Friday, 4 May 2012

Race Report – Waterloo Marathon 2012

I woke before the alarm went off, as I had done most days this week.  For the previous two weeks was setting the alarm gradually earlier every day, down to 5:30 am.  Today, I was up at 5.  One essential thing about race preparation is consistency.  Don’t try new things on race day.  I showered and had my typical breakfast of a bowl of cereal, plus my go-to high-energy food; a bagel with peanut butter.  One special task that morning was to log in to the office and reset a server.  I had promised to get this done by 7.  I tried to limit work requirements for today, but ended up with this on my schedule, plus three more servers to do this afternoon. 

There was light frost on the car window as I started out.  It was going to be a cold morning.  Not a cloud in the sky, however, so the weather would warm up towards noon.  Cresting the hill on the approach to Cambridge, the sun dawned through the trees across the Grand-River valley. 

The principle reason for choosing this marathon course was its proximity.  Less than an hour away, I could forgo the overnight hotel stay that was needed for Toronto events.  For the frugal runner, this was the bargain of all the marathons, at a mere $55.  I’ve read that it costs them $400 a person to put on the New York City marathon.  Of course, it isn’t a city tour like most.  They start at the edge of town and head out for a loop through the countryside towards Conestogo.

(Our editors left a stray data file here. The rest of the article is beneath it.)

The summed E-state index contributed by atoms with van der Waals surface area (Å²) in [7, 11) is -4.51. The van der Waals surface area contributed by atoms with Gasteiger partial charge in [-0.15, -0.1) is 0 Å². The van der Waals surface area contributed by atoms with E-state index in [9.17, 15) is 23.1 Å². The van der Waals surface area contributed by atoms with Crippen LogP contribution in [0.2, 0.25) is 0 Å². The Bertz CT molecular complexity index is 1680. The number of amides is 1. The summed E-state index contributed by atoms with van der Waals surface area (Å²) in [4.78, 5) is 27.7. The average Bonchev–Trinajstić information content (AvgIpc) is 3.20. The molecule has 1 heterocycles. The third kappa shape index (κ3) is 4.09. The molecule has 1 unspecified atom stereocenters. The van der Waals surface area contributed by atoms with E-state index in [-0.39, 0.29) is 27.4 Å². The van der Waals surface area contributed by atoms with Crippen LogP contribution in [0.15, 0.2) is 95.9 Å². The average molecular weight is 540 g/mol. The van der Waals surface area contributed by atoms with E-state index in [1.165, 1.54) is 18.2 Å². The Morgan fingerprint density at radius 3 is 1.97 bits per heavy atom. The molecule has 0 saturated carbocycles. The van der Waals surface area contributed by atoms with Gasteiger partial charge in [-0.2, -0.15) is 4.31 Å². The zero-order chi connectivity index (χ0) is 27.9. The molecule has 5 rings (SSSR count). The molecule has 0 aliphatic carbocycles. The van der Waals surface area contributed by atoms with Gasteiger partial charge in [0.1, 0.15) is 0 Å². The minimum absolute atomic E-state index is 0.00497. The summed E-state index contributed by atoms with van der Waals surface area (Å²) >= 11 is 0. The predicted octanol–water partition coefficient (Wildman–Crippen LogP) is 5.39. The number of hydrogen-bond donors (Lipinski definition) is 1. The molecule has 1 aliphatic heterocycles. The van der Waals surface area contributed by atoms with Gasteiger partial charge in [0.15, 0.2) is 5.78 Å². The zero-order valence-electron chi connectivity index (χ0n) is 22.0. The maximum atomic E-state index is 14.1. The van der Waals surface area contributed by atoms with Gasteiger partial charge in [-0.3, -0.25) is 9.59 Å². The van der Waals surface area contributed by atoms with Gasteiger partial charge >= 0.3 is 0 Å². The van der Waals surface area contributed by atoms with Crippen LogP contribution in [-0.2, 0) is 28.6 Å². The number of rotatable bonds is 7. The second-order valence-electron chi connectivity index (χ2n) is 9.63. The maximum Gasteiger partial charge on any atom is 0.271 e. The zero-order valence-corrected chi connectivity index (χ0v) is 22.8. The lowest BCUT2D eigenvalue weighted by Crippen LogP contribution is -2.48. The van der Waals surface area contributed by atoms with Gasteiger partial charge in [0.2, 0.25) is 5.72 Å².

I arrived plenty early at 6:40, being one of the first there.  The line of porta-potties was still being set up.  Packet-pick-up was in an indoor soccer arena.  I’ve never seen that before.  The artificial grass was soft and lumpy, like actual turf.  It looked like grass as well, not a smooth mat.  Unheated, it was plenty cold in there too.  I chucked the literature into a recycling bin and sat to eat my second bagel.   

The race shirt is short sleeves.  That seems like a joke on a cold day like this.  I am bib number 5.  Doesn’t anyone else plan this in advance?  Race winners were #104 and #90.  That’s out of 106 entrants.  Makes it look like they decided just that morning,” ya know, maybe I’ll mosey over to Waterloo today for the race”.  Showed up and paid the fee at the door.  If it rained were they going to skip?

Time to get dressed.  I went back to the car, well, actually it’s a minivan, and put on the tights.  The car next over was idling.  He must be trying to stay warm.  The fumes had settled all around the minivan, and were making me nauseous.  I grabbed my pack and went to a nearby picnic table to finish.  I already had my long-sleeve running shirt on, so I put the jacket over that.  Then came the question of what to do with the number-bib.  I didn’t want to pin it to the jacket.  My jacket  was too expensive.  Besides, I was likely to take off the jacket later.  I could wear it under the jacket, but then the marshalls wouldn’t be able to see it.  The right thing to do was bring my race belt and clip it to that, but I hadn’t brought that today.   This is what they make them for.  I try the water belt, and pinned my number very effectively to the bottle holders.  The cold wind had whistled right through the mesh material of the running shirt, so I decided to change to the fleecy undershirt I had brought.  Off went the jacket and the shirt;  on with the other shirt, and the jacket.  Showtime.  The pack and all went into the car.  My keys I would carry in my hand for the entire trip.  That’s what I used to do when I was single and had to carry my keys every night.